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Amazon Responds To Scathing New York Times Report

By Scott Costa, Publisher, tED magazine

I didn’t need any coffee last Sunday morning to have my eyes opened pretty wide.  The New York Times did the trick without the need for any caffeine.

In its article on the culture for Amazon employees at the Seattle headquarters, the New York Times reports a wide variety of strategies that pits employees against each other.  The story says Amazon workers “are encouraged to tear apart one another’s ideas in meetings.”  Also, the New York Times story says there is an “internal phone directory (that) instructs colleagues on how to send secret feedback to one another’s bosses.  Employees say it is frequently used to sabotage others.”  The directory supposedly helps the employees with their feedback of other employees by supplying sample texts to send the message that another employee is not working up to expectations.

New employees say the first Amazon trainer they met as they began their careers had one important statement for them.  “Conflict brings about innovation.”

If that was all that was alleged about the culture at Amazon, it can be argued that a few disgruntled employees decided to seek out the attention of the media to air their disagreement with the management practices.  But it’s not.

Employees are also expected to work long hours and late into the night.  In fact, if an email comes after midnight, the employee is expected to answer it right away.  Many complained that they received text messages early the following morning demanding to know why the employee had not yet responded to the e-mail.

There are other stories of Amazon employees who suffered personal tragedies like the death of a family member, a cancer diagnosis or a miscarriage.  The employees claim Amazon expected them to either return to work immediately or risk losing the opportunity for advancement.

As one employee told the New York Times, “You walk out of a conference room and you’ll see a grown man covering his face.  Nearly every person I worked with, I saw cry at their desk.”

Dirk Beveridge is the founder of UnLeashWD and the author of the book “Innovate”.  He devotes an entire section of the book to the value of a culture and how it translates into success.  Beveridge tells the story of Blinds.com founder Jay Steinfeld, who took a tiny window covering business where he sold his products out of the trunk of his car and turned it into an Internet giant that now has an exclusive agreement with Home Depot.  Steinfeld gives his employees five vows that they need to follow, especially the last, which is “We will always support one another.”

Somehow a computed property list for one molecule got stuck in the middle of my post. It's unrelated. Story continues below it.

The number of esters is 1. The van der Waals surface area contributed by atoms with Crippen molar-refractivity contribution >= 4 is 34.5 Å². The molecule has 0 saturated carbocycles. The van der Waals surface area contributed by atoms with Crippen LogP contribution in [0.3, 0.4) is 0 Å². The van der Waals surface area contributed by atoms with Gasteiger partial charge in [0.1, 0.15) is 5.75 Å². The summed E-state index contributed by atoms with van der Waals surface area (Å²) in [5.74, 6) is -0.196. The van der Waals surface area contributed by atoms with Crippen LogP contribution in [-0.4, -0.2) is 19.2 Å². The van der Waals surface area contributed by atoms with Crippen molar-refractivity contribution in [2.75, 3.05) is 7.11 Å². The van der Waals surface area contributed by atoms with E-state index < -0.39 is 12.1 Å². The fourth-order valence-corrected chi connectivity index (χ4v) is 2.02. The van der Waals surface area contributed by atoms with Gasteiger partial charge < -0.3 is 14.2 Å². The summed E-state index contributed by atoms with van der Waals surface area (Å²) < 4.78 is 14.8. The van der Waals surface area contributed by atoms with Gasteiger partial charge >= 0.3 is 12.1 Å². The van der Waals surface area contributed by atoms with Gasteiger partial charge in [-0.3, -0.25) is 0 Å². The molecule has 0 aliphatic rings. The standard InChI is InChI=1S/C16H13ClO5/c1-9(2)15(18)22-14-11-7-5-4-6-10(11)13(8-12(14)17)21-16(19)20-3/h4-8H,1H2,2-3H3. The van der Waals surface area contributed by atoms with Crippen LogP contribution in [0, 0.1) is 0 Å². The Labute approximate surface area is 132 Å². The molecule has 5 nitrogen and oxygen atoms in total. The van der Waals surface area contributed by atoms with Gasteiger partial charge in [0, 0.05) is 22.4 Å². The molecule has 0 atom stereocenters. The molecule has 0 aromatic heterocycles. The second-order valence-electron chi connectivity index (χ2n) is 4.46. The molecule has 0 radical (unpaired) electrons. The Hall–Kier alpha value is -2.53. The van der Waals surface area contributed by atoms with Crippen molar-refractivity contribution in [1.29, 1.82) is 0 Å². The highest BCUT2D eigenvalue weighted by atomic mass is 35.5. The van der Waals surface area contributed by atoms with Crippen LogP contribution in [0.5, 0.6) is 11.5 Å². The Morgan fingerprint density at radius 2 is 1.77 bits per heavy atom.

Amazon did offer a few responses to the New York Times article, including this quote from Susan Harker, Amazon’s top recruiter. “When you are shooting for the moon, the nature of the work is really challenging,” Harker told the newspaper.  “For some people, it doesn’t work.”

On Monday, Amazon CEO Jeff Bezos sent a memo to his staff in response to the Amazon article.  While he offers support for all of his employees, he also reminds them in his last sentence that working at Amazon is not for everybody.  Bezos’ memo says, “The article doesn’t describe the Amazon I know or the caring Amazonians I work with every day. But if you know of any stories like those reported, I want you to escalate to HR. You can also email me directly at jeff@amazon.com. Even if it’s rare or isolated, our tolerance for any such lack of empathy needs to be zero.  The article goes further than reporting isolated anecdotes. It claims that our intentional approach is to create a soulless, dystopian workplace where no fun is had and no laughter heard. Again, I don’t recognize this Amazon and I very much hope you don’t, either. More broadly, I don’t think any company adopting the approach portrayed could survive, much less thrive, in today’s highly competitive tech hiring market. The people we hire here are the best of the best. You are recruited every day by other world-class companies, and you can work anywhere you want.”

Amazon is successful in the minds of its customers, who are buying more and more of their every-day items online.  It is reaching into wholesale supply through Amazon Business, offering millions of products that are in direct competition with electrical distribution.  But can it recruit, mentor and retain the next generation of our workforce if the stories the current Amazon employees are telling are true?  This could be an opportunity for many of you to show what a difficult work environment looks like while promoting yourself to your next potential employee.

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